Trimming or Clipping a Cat’s/Dog’s Claws
Continuing on with things to know for new cat/dog parents, learning how to properly trim/clip claws.
This is one of the things I hate to do, I am always scared that I am going to cut the quick and make them bleed. It can happen, but don’t beat yourself up about it. Make sure to have some cornstarch handy to help stop the bleeding. From what I have been told, it will stop bleeding quickly.
A great way to start off getting your pet used to getting their nails trimmed would be to start by touching their paws and playing with them on a regular basis so that they don’t shy away from you reaching for them when you are going to clip their nails.
Once they are more comfortable with you touching their paws, start to gently rub and run the nail clippers across their feet so they get used to the clippers being near them and don’t associate them with something bad. Always give treats so that they associate the clippers and you touching their paws with something good.
Also, if you are scared to cut the nails, you can always purchase a “quick finder” nail clipper set, they are more expensive, but they let you know if it is safe to cut the claw or if you are too close to the quick. These would be very handy for pets that have dark nails like Sasha. Luckily Isis’ claws are clear and I can see the quick when her claws are extended.
If you are truly too scared to trim their claws, you can always take your pet to a groomer or vet. Prices will vary. I called around to the groomers here and the prices ranged from $5-$10. I called the vet offices and their prices ranged from $10-$30. It will probably vary in price range all over and depending on how much competition there is, the prices may be cheaper where you live.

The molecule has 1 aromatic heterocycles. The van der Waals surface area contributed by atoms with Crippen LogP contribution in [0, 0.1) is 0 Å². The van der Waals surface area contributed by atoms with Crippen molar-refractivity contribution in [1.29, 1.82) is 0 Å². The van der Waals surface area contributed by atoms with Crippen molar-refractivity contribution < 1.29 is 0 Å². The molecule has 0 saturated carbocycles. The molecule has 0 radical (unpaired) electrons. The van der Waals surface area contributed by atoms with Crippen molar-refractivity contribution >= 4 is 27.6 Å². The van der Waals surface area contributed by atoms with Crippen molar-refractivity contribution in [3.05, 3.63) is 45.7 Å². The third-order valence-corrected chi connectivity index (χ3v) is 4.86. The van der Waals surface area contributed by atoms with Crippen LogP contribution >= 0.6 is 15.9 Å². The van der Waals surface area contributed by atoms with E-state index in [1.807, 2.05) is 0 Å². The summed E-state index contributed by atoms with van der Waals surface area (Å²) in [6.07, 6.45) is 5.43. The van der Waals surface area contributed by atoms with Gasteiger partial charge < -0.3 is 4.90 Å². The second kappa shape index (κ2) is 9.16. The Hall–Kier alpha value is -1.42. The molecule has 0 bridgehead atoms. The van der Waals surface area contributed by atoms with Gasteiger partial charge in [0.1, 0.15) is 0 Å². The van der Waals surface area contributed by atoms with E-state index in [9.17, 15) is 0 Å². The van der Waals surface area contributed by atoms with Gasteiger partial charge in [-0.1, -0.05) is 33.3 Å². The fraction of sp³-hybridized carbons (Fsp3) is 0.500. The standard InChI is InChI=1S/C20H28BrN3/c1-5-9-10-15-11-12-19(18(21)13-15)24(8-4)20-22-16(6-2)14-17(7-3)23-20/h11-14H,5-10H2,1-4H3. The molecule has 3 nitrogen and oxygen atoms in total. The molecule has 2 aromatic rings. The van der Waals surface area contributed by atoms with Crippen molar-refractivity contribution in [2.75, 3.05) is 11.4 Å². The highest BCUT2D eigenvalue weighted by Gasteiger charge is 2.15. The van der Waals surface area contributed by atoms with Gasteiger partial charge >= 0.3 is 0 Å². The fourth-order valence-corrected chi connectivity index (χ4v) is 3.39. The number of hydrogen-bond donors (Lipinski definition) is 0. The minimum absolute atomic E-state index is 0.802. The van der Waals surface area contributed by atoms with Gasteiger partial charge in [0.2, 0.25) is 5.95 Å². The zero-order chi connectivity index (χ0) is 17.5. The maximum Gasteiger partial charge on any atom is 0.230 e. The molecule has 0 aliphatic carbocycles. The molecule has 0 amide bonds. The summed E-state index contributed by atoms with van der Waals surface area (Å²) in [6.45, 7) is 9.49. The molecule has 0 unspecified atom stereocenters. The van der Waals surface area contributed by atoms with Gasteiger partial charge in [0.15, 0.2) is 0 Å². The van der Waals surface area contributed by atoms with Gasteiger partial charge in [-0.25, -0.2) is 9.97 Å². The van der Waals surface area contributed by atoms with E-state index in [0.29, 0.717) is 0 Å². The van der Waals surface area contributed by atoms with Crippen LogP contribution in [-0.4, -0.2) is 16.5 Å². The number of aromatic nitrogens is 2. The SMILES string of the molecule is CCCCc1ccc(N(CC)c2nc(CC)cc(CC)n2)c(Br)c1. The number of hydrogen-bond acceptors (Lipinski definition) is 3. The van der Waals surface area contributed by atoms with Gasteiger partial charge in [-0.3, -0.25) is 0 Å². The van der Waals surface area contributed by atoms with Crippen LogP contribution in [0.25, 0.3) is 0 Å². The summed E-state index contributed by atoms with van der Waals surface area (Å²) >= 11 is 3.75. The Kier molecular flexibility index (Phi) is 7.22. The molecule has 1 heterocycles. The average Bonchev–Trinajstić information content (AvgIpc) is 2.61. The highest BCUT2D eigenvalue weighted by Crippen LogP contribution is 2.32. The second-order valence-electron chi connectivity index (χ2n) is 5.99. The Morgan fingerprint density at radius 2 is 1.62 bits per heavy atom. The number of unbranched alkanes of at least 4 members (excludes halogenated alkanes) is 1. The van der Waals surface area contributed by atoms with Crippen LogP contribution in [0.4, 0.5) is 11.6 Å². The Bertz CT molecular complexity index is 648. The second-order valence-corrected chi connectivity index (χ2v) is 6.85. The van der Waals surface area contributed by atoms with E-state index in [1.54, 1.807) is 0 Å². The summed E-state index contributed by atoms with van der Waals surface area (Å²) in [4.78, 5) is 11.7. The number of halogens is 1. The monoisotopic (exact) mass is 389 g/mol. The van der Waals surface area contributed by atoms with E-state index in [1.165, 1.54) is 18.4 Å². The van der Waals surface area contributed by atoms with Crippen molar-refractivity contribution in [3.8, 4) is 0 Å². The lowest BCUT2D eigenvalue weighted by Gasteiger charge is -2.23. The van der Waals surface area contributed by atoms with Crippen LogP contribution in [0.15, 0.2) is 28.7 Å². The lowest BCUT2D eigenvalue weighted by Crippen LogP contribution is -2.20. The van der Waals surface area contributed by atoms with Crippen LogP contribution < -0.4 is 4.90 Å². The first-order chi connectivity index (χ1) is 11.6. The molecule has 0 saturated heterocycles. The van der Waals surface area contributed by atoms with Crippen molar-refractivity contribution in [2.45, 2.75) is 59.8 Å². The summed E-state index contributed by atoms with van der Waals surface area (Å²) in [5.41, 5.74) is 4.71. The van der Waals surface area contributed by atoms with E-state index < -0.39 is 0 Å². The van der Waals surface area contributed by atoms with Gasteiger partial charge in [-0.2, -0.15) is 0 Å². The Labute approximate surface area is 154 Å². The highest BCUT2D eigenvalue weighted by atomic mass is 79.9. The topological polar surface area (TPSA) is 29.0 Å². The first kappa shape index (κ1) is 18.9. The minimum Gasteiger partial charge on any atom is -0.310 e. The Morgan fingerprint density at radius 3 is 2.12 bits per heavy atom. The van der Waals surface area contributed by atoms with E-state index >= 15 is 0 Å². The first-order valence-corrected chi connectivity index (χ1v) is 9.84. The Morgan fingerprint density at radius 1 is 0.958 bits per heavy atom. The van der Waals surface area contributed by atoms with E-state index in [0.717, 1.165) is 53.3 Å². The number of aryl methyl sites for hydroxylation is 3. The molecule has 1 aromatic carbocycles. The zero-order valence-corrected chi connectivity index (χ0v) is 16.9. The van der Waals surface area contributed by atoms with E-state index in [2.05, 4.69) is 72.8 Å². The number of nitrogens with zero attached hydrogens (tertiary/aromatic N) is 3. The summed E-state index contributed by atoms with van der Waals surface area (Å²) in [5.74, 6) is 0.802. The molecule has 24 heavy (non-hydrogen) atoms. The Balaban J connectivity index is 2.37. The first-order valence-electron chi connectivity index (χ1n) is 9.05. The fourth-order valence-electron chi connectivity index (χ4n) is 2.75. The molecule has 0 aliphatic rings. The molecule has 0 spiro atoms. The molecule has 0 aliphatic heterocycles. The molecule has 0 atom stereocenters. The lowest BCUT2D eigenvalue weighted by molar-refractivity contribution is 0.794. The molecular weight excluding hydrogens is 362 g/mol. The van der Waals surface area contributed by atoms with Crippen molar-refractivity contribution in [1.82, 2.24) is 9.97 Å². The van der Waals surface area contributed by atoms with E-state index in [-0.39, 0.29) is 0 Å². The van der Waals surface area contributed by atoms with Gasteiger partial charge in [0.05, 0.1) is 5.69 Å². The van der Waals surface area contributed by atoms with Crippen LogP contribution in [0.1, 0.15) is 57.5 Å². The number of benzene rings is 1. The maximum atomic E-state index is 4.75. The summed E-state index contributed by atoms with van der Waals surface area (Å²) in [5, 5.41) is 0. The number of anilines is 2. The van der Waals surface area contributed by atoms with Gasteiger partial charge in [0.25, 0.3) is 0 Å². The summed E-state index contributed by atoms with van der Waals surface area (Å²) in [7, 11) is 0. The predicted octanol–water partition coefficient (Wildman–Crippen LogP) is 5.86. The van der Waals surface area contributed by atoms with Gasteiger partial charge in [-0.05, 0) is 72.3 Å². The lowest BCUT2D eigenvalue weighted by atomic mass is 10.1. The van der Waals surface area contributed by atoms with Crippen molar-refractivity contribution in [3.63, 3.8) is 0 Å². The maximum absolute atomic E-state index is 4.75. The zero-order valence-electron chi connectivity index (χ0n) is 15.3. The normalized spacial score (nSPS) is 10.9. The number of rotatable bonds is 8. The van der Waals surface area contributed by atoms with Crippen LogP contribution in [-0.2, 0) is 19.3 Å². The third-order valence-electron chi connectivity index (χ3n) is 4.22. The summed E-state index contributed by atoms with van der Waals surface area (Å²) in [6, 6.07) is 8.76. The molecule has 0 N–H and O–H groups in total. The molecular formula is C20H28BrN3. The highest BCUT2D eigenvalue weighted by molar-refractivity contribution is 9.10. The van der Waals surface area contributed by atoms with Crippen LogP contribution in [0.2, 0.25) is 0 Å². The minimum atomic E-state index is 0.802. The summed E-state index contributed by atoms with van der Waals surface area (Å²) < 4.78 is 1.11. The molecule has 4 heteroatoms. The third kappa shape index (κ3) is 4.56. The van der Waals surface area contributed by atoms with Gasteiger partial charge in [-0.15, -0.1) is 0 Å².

For me to be able to trim Isis’ claws, I try to play with her for about a half hour before I am going to trim them. I also use Feliway Spray (which consists of calming pheromones that help to calm cats in stressful situations, also stops scent marking, and helps with transportation issues, meeting new animals, moving situations, etc). I spray it on my hands, on the nail clippers and on the area where I am going to be holding her to trim her claws. I let it sit for about a half hour while we are playing and then usually it is not as traumatic for her as it can be. I also talk in a soft, soothing and calm voice with her. Also, I gently tuck her under my arm facing away from me because if she faced me, she would have easier access to be able to bite or scratch me. I always give her one of her favorite treats after I have finished.
When trimming Sasha’s claws, I make sure to do it when we have just returned from a walk, and I have put her Thundershirt on her. I talk to her in a calm and soothing voice as well and use the “quick finder” nail clippers because her nails are black and there would be no way I could find the quick. I talk to her with a calm and soothing voice. I also give her treats when we are finished.
Here is a page of different types of nail clippers. You can choose which ones you would be comfortable with.
As always, I have two great articles with pictures to show you how to cut your dog or cats nails.
I hope it all goes well and remember, patience and practice. Always give praise and treats and try to relax and take it easy when clipping their nails. Good luck!